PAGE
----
Liberal MP John McCallum said on Thursday in the House of Commons that Conservative Immigration Minister Chris Alexander "assumes that all Muslim women who wear the veil are terrorists."
That accusation was part of the debate over the Conservative government's proposal to ban face coverings at the oath-taking ceremonies for new citizens.
McCallum's conflation of the issue was as preposterous as it is dishonest, and Alexander invited the Liberal Vice Chair of the Standing Committee on Citizenship and Immigration to repeat his accusation outside the House of Commons, where he would have no protection from a libel suit. The fact that McCallum has failed to do so says a great deal about the nature of his accusation and the integrity of his comments.
Recent polls indicate that Canadians overwhelmingly, to the extent that nine out of ten, agree with the government's requirement for people to show their faces at citizenship ceremonies. More than seventy percent of Canadians agree with Prime Minister Harper's statement about the niqab and burqa being symbols of oppression.
It was an exploitative effort by McCallum to play identity politics and stoke the flames of supposed "Islamophobia." McCallum referenced hate crimes against Muslims, and tried to blame and vilify the government over them.
This distortion of perspective is incredible considering that the statistics McCallum invoked actually show that the group most frequently targeted in Canada for hate crimes due to religion are not Muslims but Jews. That number is all the more alarming since there are more than three times as many Muslims in Canada than Jews, but hate crimes against Jews are three times the number of those against Muslims.
What does John McCallum have to say about that? Good luck finding anything on that subject.
McCallum's divisive pandering to one community at the expense of others and worse, at the expense of fairness, reminded me of an incident from three years ago in which he played a minor role.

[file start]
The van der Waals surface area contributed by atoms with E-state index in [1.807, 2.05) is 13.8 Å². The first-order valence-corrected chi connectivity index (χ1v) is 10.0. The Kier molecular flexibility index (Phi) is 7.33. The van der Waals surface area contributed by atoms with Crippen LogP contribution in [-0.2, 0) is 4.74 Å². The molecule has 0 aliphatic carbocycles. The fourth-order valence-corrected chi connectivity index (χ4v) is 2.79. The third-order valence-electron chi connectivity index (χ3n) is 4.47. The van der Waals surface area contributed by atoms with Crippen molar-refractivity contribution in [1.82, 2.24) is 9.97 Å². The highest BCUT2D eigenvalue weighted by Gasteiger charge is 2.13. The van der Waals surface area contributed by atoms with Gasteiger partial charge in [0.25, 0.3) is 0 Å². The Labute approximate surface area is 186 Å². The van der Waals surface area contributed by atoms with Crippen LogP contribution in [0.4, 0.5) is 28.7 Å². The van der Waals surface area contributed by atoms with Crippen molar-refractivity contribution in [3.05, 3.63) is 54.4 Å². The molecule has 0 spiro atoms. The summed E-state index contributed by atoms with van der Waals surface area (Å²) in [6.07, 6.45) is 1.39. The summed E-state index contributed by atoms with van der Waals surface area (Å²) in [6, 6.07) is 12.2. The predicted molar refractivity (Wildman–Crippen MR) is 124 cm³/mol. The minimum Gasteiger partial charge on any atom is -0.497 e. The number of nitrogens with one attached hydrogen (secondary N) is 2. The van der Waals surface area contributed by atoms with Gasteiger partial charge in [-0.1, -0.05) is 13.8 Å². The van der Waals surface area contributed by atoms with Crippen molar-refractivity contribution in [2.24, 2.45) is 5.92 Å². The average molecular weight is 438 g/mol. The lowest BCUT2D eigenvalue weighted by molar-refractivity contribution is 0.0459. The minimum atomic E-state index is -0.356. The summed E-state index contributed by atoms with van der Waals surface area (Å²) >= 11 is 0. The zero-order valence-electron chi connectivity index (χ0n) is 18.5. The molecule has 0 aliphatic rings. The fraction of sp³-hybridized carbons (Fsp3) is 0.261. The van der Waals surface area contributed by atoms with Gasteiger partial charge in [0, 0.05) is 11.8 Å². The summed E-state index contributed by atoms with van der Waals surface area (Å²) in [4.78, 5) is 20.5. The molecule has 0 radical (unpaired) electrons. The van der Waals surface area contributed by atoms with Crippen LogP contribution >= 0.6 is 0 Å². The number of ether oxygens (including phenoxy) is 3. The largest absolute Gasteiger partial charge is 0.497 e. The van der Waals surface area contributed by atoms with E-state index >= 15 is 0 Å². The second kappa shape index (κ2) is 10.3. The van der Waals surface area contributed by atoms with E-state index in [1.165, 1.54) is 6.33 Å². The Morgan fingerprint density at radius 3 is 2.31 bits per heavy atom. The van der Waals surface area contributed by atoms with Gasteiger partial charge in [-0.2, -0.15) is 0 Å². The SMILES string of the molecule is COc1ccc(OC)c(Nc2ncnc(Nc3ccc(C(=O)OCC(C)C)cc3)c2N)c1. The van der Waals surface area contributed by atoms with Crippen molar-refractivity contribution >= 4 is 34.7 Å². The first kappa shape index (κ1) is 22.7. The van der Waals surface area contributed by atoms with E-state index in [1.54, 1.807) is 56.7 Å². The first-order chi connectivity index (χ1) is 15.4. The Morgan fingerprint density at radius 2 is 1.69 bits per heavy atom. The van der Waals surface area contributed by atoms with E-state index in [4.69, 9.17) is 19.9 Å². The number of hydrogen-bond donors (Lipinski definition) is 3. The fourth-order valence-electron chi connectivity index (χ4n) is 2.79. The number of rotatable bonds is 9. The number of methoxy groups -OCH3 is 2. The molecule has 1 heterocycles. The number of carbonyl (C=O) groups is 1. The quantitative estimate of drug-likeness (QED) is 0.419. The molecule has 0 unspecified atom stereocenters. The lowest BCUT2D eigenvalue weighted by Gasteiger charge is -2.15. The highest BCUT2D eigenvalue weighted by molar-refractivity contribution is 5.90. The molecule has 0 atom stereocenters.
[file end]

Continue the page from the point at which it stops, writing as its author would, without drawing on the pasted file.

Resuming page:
In 2012, members of two Canadian ethnic communities that feel they are the targets of discrimination and prejudice, both from each other and the population at large, came together at an event that was supposed to promote mutual understanding.
That sounds great. But the North American Muslim Foundation's speech competition on the topic of "Anti-Semitism and Islamophobia" was a fiasco that would be comedic if it weren't so horrifyingly indicative of the Jew-hate running rampant in Muslim communities.
The featured guest speaker at the event prior to the competition was none other than John McCallum, MP. At the event McCallum headlined the speeches by Muslim students made reference to anti-Semitic texts as if they were factual reports about the behavior and practices of Jews.
According to the account of one witness: "Almost all the speeches were misguided about anti-Semitism. Most of them said it was something that happened in the Holocaust but has ended. The most egregious speech quoted the Protocols of the Elders of Zion as if it were true. Many talked about Jewish money and power. "
After reading about the incident, I called McCallum's office to inquire about it. Eventually, I was able to speak with him, and McCallum invoked the Sergeant Shultz Defense, claiming he knew and heard nothing about those speeches.
Of course he didn't, and how very fortunate for John McCallum. If he had perchance been listening to the speeches at which he was the featured guest speaker, the ensuing narrative would have messed up his entire agenda.
Unlike 72% of his fellow Canadians, including many Muslims, McCallum hasn't been able to figure out why the niqab, a vestige of medieval tribal culture that requires women to completely enshroud themselves so that they don't provoke men into a sexual frenzy, is oppressive.
To the casual observer, it might look like a number of Liberal MPs have made a habit of accusing the Conservatives of pitting one group against another for political purposes, while hypocritically engaging in that practice themselves to a far greater extent.
But perhaps, I'm being too cynical and maybe we're not seeing divisive, sleazy politics from the Liberals. As soon as they start donning niqabs and burkas to demonstrate that such garments are, as they claim, not oppressive, I'll believe them.
But I'm not holding my breath until it happens.
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